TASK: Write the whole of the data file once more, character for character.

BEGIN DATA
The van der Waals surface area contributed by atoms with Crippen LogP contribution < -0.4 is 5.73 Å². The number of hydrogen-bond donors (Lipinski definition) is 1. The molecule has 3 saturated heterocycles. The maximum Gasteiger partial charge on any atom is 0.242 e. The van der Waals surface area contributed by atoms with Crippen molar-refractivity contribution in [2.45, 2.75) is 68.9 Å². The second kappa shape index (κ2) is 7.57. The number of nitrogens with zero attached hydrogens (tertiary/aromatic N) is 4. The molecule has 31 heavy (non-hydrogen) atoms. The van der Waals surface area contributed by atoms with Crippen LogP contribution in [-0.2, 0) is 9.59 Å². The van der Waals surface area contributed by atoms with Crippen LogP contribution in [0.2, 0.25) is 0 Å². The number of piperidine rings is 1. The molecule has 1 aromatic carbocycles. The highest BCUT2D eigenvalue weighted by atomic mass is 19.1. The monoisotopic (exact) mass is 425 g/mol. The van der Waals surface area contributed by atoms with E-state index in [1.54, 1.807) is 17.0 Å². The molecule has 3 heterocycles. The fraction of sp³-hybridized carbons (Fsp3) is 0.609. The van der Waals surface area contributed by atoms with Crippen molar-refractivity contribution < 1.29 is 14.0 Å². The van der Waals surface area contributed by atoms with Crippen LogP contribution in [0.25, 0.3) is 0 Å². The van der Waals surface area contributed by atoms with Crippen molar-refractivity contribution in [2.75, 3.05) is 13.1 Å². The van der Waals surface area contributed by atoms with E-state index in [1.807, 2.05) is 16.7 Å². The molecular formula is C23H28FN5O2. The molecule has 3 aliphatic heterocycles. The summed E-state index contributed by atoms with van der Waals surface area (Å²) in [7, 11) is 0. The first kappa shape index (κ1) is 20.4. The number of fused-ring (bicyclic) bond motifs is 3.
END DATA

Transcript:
The van der Waals surface area contributed by atoms with Crippen LogP contribution < -0.4 is 5.73 Å². The number of hydrogen-bond donors (Lipinski definition) is 1. The molecule has 3 saturated heterocycles. The maximum Gasteiger partial charge on any atom is 0.242 e. The van der Waals surface area contributed by atoms with Crippen molar-refractivity contribution in [2.45, 2.75) is 68.9 Å². The second kappa shape index (κ2) is 7.57. The number of nitrogens with zero attached hydrogens (tertiary/aromatic N) is 4. The molecule has 31 heavy (non-hydrogen) atoms. The van der Waals surface area contributed by atoms with Crippen LogP contribution in [-0.2, 0) is 9.59 Å². The van der Waals surface area contributed by atoms with Crippen LogP contribution in [0.2, 0.25) is 0 Å². The number of piperidine rings is 1. The molecule has 1 aromatic carbocycles. The highest BCUT2D eigenvalue weighted by atomic mass is 19.1. The monoisotopic (exact) mass is 425 g/mol. The van der Waals surface area contributed by atoms with E-state index in [1.54, 1.807) is 17.0 Å². The molecule has 3 heterocycles. The fraction of sp³-hybridized carbons (Fsp3) is 0.609. The van der Waals surface area contributed by atoms with Crippen molar-refractivity contribution < 1.29 is 14.0 Å². The van der Waals surface area contributed by atoms with Crippen LogP contribution in [0.25, 0.3) is 0 Å². The van der Waals surface area contributed by atoms with Crippen molar-refractivity contribution in [2.75, 3.05) is 13.1 Å². The van der Waals surface area contributed by atoms with E-state index in [1.807, 2.05) is 16.7 Å². The molecular formula is C23H28FN5O2. The molecule has 3 aliphatic heterocycles. The summed E-state index contributed by atoms with van der Waals surface area (Å²) in [7, 11) is 0. The first kappa shape index (κ1) is 20.4. The number of fused-ring (bicyclic) bond motifs is 3.